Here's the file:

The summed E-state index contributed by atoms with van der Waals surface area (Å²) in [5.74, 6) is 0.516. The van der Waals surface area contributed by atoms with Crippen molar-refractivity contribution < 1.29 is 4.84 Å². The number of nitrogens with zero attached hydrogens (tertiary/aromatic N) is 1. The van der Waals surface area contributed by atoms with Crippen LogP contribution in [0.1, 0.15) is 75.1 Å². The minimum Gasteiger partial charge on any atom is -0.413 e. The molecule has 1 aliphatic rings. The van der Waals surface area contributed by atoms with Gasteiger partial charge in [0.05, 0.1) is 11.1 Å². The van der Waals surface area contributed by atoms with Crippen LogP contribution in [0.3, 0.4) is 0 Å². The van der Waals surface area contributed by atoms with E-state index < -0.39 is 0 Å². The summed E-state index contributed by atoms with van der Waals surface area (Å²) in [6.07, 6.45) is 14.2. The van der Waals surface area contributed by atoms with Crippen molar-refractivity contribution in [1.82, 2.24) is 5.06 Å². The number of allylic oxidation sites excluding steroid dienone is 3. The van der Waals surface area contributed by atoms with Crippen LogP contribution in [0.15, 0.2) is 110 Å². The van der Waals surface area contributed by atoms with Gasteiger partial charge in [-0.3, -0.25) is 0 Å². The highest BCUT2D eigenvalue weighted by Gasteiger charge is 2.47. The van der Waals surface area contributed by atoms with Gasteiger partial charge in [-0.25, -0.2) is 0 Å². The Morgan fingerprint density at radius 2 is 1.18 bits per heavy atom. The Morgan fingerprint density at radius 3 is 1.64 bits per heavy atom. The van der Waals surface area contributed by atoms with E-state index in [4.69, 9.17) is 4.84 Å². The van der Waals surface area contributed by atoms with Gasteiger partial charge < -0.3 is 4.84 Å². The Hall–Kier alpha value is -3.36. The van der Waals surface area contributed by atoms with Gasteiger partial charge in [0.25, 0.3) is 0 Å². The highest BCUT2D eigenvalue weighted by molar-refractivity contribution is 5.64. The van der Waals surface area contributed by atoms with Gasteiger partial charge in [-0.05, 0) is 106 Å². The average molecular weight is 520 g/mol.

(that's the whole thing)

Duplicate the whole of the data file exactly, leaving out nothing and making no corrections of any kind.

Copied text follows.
The summed E-state index contributed by atoms with van der Waals surface area (Å²) in [5.74, 6) is 0.516. The van der Waals surface area contributed by atoms with Crippen molar-refractivity contribution < 1.29 is 4.84 Å². The number of nitrogens with zero attached hydrogens (tertiary/aromatic N) is 1. The van der Waals surface area contributed by atoms with Crippen LogP contribution in [0.1, 0.15) is 75.1 Å². The minimum Gasteiger partial charge on any atom is -0.413 e. The molecule has 1 aliphatic rings. The van der Waals surface area contributed by atoms with Gasteiger partial charge in [0.05, 0.1) is 11.1 Å². The van der Waals surface area contributed by atoms with Crippen LogP contribution in [0.3, 0.4) is 0 Å². The van der Waals surface area contributed by atoms with E-state index < -0.39 is 0 Å². The summed E-state index contributed by atoms with van der Waals surface area (Å²) in [6.07, 6.45) is 14.2. The van der Waals surface area contributed by atoms with Crippen molar-refractivity contribution in [1.82, 2.24) is 5.06 Å². The number of allylic oxidation sites excluding steroid dienone is 3. The van der Waals surface area contributed by atoms with Crippen LogP contribution in [0.15, 0.2) is 110 Å². The van der Waals surface area contributed by atoms with Gasteiger partial charge in [-0.3, -0.25) is 0 Å². The highest BCUT2D eigenvalue weighted by Gasteiger charge is 2.47. The van der Waals surface area contributed by atoms with Gasteiger partial charge in [-0.25, -0.2) is 0 Å². The Morgan fingerprint density at radius 2 is 1.18 bits per heavy atom. The Morgan fingerprint density at radius 3 is 1.64 bits per heavy atom. The van der Waals surface area contributed by atoms with E-state index in [4.69, 9.17) is 4.84 Å². The van der Waals surface area contributed by atoms with Gasteiger partial charge < -0.3 is 4.84 Å². The Hall–Kier alpha value is -3.36. The van der Waals surface area contributed by atoms with Gasteiger partial charge in [0.25, 0.3) is 0 Å². The highest BCUT2D eigenvalue weighted by molar-refractivity contribution is 5.64. The van der Waals surface area contributed by atoms with Gasteiger partial charge in [-0.05, 0) is 106 Å². The average molecular weight is 520 g/mol.